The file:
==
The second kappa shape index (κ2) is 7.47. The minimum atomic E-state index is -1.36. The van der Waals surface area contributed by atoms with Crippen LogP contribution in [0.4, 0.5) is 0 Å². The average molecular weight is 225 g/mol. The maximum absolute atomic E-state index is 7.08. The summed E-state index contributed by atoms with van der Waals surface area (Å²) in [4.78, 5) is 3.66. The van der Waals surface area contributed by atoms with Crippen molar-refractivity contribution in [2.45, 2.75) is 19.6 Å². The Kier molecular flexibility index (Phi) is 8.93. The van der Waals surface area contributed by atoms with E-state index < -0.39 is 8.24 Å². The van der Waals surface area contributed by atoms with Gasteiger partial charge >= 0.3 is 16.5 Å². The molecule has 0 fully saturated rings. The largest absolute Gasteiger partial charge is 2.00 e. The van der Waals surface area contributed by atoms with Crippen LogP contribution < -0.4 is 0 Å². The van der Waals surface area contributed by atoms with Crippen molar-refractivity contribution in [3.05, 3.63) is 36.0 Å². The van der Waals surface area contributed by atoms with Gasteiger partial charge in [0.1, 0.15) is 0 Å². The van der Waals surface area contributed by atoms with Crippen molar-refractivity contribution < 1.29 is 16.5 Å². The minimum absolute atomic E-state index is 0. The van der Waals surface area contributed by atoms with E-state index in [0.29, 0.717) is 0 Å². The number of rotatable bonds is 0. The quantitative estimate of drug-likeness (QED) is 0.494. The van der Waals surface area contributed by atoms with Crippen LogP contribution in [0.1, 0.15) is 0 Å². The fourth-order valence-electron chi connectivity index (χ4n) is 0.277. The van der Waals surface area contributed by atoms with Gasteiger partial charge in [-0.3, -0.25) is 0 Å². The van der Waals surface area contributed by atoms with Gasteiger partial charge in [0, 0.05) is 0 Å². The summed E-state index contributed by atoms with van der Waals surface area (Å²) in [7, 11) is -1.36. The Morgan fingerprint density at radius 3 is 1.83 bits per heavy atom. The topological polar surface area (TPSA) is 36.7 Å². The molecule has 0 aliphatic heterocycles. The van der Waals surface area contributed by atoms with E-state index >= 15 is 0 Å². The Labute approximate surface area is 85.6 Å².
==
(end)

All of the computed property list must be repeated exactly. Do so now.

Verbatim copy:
The second kappa shape index (κ2) is 7.47. The minimum atomic E-state index is -1.36. The van der Waals surface area contributed by atoms with Crippen LogP contribution in [0.4, 0.5) is 0 Å². The average molecular weight is 225 g/mol. The maximum absolute atomic E-state index is 7.08. The summed E-state index contributed by atoms with van der Waals surface area (Å²) in [4.78, 5) is 3.66. The van der Waals surface area contributed by atoms with Crippen molar-refractivity contribution in [2.45, 2.75) is 19.6 Å². The Kier molecular flexibility index (Phi) is 8.93. The van der Waals surface area contributed by atoms with E-state index < -0.39 is 8.24 Å². The van der Waals surface area contributed by atoms with Gasteiger partial charge >= 0.3 is 16.5 Å². The molecule has 0 fully saturated rings. The largest absolute Gasteiger partial charge is 2.00 e. The van der Waals surface area contributed by atoms with Crippen LogP contribution < -0.4 is 0 Å². The van der Waals surface area contributed by atoms with Crippen molar-refractivity contribution in [3.05, 3.63) is 36.0 Å². The van der Waals surface area contributed by atoms with Gasteiger partial charge in [0.1, 0.15) is 0 Å². The van der Waals surface area contributed by atoms with Crippen molar-refractivity contribution < 1.29 is 16.5 Å². The minimum absolute atomic E-state index is 0. The van der Waals surface area contributed by atoms with E-state index in [0.29, 0.717) is 0 Å². The number of rotatable bonds is 0. The quantitative estimate of drug-likeness (QED) is 0.494. The van der Waals surface area contributed by atoms with Crippen LogP contribution in [0.1, 0.15) is 0 Å². The fourth-order valence-electron chi connectivity index (χ4n) is 0.277. The van der Waals surface area contributed by atoms with Gasteiger partial charge in [-0.3, -0.25) is 0 Å². The van der Waals surface area contributed by atoms with Gasteiger partial charge in [0, 0.05) is 0 Å². The summed E-state index contributed by atoms with van der Waals surface area (Å²) in [7, 11) is -1.36. The Morgan fingerprint density at radius 3 is 1.83 bits per heavy atom. The topological polar surface area (TPSA) is 36.7 Å². The molecule has 0 aliphatic heterocycles. The van der Waals surface area contributed by atoms with E-state index >= 15 is 0 Å². The Labute approximate surface area is 85.6 Å².